Being free was what I decided to do. I let my scars be seen, which was completely terrifying at first. I thought that everyone around me would notice them and have something to say about me. I expected to be called a freak. Luckily, no one even noticed. That was almost comforting to me–to realize that I didn't need to hide what wouldn't be noticed. After a while, though, those closest to me took notice. They asked me "Why would you do this to yourself?" over and over again with tears in their eyes. I told them that I felt like it was my only solution to deal with all the hurt and the pain I had collected over the years. That's when I noticed I wasn't hurting just myself. That was when I decided to try becoming a happier and healthier person.

Now here I am, one year later: No self-harm, no thoughts of suicide, and feeling less depressed and anxious. I took back control of my own life. Being public about my problems was something I never believed I would do, but I realized that it actually helped me grow as a person. It was freeing to be able to share my experiences and not be embarrassed. Sure, every once in a while I had a few mental breakdowns, but I held back the "need" to harm myself to make the pain go away.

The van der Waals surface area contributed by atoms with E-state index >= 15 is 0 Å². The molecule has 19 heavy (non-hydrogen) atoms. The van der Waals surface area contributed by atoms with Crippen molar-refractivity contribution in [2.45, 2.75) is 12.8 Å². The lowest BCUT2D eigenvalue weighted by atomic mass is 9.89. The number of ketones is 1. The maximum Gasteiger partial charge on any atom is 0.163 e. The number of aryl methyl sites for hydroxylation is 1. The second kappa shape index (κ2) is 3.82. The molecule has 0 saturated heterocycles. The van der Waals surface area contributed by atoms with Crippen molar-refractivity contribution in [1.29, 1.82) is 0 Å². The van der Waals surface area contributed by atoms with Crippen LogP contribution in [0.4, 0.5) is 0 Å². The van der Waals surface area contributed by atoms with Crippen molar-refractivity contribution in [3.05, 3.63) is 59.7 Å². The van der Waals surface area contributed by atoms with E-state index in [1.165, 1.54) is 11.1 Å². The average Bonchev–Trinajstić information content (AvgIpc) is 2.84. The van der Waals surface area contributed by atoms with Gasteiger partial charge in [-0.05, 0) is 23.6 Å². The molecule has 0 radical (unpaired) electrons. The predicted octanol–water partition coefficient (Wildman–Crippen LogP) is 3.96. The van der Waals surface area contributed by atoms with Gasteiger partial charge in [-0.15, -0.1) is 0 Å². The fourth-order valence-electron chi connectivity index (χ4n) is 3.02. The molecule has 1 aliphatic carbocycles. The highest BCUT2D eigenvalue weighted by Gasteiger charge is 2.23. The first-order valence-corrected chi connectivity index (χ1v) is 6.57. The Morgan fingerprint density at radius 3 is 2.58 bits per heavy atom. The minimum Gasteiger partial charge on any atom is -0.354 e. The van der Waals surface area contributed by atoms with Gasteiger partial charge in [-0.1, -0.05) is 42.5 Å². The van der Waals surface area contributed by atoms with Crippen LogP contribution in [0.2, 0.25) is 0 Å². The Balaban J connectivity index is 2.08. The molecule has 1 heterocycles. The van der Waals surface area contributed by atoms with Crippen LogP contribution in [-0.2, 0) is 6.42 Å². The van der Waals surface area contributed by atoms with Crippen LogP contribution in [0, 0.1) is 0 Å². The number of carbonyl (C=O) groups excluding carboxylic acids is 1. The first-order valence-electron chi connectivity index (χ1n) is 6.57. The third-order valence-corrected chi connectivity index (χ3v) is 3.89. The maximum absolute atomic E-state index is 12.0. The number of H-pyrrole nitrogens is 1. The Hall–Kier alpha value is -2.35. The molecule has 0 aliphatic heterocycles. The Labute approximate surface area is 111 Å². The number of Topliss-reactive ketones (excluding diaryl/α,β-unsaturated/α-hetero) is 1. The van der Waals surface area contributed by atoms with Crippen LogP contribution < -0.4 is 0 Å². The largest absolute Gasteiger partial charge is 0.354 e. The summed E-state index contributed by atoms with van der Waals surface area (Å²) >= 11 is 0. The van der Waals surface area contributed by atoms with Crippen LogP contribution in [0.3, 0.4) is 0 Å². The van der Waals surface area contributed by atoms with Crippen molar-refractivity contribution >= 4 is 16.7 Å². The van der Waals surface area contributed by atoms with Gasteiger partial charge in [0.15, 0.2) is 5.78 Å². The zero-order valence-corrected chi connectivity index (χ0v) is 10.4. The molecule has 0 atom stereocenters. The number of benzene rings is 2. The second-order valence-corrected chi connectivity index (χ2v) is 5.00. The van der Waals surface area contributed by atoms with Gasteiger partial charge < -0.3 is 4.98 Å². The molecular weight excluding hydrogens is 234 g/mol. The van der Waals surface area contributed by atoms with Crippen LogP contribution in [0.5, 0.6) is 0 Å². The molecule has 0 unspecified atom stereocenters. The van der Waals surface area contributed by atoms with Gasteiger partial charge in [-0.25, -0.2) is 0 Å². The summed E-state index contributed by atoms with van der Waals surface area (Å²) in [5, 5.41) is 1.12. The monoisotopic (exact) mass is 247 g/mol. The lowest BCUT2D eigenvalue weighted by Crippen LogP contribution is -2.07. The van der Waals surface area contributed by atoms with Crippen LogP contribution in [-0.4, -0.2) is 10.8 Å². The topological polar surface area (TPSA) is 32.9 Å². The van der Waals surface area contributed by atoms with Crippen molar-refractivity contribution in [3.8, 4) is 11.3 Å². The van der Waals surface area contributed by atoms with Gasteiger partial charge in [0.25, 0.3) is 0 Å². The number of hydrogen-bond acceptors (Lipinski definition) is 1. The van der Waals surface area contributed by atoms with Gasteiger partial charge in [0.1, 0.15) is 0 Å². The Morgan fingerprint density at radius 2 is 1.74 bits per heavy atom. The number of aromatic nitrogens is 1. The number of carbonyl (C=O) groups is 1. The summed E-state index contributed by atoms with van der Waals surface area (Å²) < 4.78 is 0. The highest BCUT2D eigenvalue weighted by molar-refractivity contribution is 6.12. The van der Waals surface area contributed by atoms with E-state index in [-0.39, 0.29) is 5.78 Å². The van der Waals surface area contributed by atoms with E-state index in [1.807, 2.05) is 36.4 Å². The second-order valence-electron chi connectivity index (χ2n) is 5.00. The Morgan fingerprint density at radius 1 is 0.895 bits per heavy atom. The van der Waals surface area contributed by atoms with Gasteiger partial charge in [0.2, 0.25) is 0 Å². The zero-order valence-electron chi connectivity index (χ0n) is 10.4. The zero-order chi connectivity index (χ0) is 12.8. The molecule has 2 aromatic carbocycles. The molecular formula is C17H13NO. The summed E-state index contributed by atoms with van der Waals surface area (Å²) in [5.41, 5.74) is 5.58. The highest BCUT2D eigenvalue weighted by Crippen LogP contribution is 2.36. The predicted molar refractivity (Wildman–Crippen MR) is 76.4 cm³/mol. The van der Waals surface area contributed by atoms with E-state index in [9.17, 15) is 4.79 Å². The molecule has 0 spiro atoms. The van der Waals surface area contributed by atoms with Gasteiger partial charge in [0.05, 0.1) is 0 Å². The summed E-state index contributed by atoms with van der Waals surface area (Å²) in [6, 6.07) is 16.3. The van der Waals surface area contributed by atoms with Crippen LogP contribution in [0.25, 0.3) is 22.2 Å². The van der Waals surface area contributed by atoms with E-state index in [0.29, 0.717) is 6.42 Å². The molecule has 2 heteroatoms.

I turned to another thing to make the pain go away: My friends. I never realized how much love I had around me. I always pushed it away. I had someone to listen to me and help get me through my tough time. I didn't need to keep everything bottled up and harm myself to make it feel better. I had love and comfort–two of the strongest things in the world. I had finally started on the road to health and happiness and I wasn't making any pit stops along the way.

Mental illness occurs more often than you think and signs are being shown everywhere. If you know someone suffering, don't be afraid to reach out and give them some help or just a shoulder to cry on. If you or a person you know is having suicidal thoughts, please don't be afraid to call the Suicide Prevention Hotline at 1-800-273-8255.